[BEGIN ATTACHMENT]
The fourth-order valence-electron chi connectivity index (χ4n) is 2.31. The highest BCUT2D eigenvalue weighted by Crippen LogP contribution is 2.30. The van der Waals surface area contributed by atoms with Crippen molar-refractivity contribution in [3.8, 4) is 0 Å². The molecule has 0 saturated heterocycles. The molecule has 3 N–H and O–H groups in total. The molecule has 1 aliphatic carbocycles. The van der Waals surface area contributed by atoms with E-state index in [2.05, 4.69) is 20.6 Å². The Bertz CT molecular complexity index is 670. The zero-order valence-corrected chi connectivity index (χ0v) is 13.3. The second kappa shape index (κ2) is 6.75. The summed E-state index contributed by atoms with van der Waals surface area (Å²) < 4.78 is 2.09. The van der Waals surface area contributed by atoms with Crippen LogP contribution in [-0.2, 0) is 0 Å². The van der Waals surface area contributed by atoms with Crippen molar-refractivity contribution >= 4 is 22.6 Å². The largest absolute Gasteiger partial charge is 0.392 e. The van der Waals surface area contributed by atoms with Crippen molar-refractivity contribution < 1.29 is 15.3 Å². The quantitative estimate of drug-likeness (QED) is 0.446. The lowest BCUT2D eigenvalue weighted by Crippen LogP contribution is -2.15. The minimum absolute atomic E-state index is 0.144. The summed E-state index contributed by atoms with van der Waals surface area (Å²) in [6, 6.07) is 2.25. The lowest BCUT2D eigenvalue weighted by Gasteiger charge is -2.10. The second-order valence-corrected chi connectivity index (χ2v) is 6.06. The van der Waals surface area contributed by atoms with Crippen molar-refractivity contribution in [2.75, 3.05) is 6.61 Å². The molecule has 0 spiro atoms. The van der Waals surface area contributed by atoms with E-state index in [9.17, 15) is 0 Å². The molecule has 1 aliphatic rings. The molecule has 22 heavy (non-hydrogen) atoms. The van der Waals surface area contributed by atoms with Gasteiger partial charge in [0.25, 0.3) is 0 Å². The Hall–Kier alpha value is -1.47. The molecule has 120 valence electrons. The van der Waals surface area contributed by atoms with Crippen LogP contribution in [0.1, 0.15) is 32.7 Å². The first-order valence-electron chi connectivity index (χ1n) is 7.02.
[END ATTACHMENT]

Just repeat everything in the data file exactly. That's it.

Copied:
The fourth-order valence-electron chi connectivity index (χ4n) is 2.31. The highest BCUT2D eigenvalue weighted by Crippen LogP contribution is 2.30. The van der Waals surface area contributed by atoms with Crippen molar-refractivity contribution in [3.8, 4) is 0 Å². The molecule has 0 saturated heterocycles. The molecule has 3 N–H and O–H groups in total. The molecule has 1 aliphatic carbocycles. The van der Waals surface area contributed by atoms with E-state index in [2.05, 4.69) is 20.6 Å². The Bertz CT molecular complexity index is 670. The zero-order valence-corrected chi connectivity index (χ0v) is 13.3. The second kappa shape index (κ2) is 6.75. The summed E-state index contributed by atoms with van der Waals surface area (Å²) < 4.78 is 2.09. The van der Waals surface area contributed by atoms with Crippen LogP contribution in [-0.2, 0) is 0 Å². The van der Waals surface area contributed by atoms with Crippen molar-refractivity contribution >= 4 is 22.6 Å². The largest absolute Gasteiger partial charge is 0.392 e. The van der Waals surface area contributed by atoms with Crippen molar-refractivity contribution < 1.29 is 15.3 Å². The quantitative estimate of drug-likeness (QED) is 0.446. The lowest BCUT2D eigenvalue weighted by Crippen LogP contribution is -2.15. The minimum absolute atomic E-state index is 0.144. The summed E-state index contributed by atoms with van der Waals surface area (Å²) in [6, 6.07) is 2.25. The lowest BCUT2D eigenvalue weighted by Gasteiger charge is -2.10. The second-order valence-corrected chi connectivity index (χ2v) is 6.06. The van der Waals surface area contributed by atoms with Crippen molar-refractivity contribution in [2.75, 3.05) is 6.61 Å². The molecule has 0 spiro atoms. The van der Waals surface area contributed by atoms with E-state index in [9.17, 15) is 0 Å². The molecule has 1 aliphatic rings. The molecule has 22 heavy (non-hydrogen) atoms. The van der Waals surface area contributed by atoms with Gasteiger partial charge in [0.25, 0.3) is 0 Å². The Hall–Kier alpha value is -1.47. The molecule has 120 valence electrons. The van der Waals surface area contributed by atoms with Crippen LogP contribution in [0.1, 0.15) is 32.7 Å². The first-order valence-electron chi connectivity index (χ1n) is 7.02.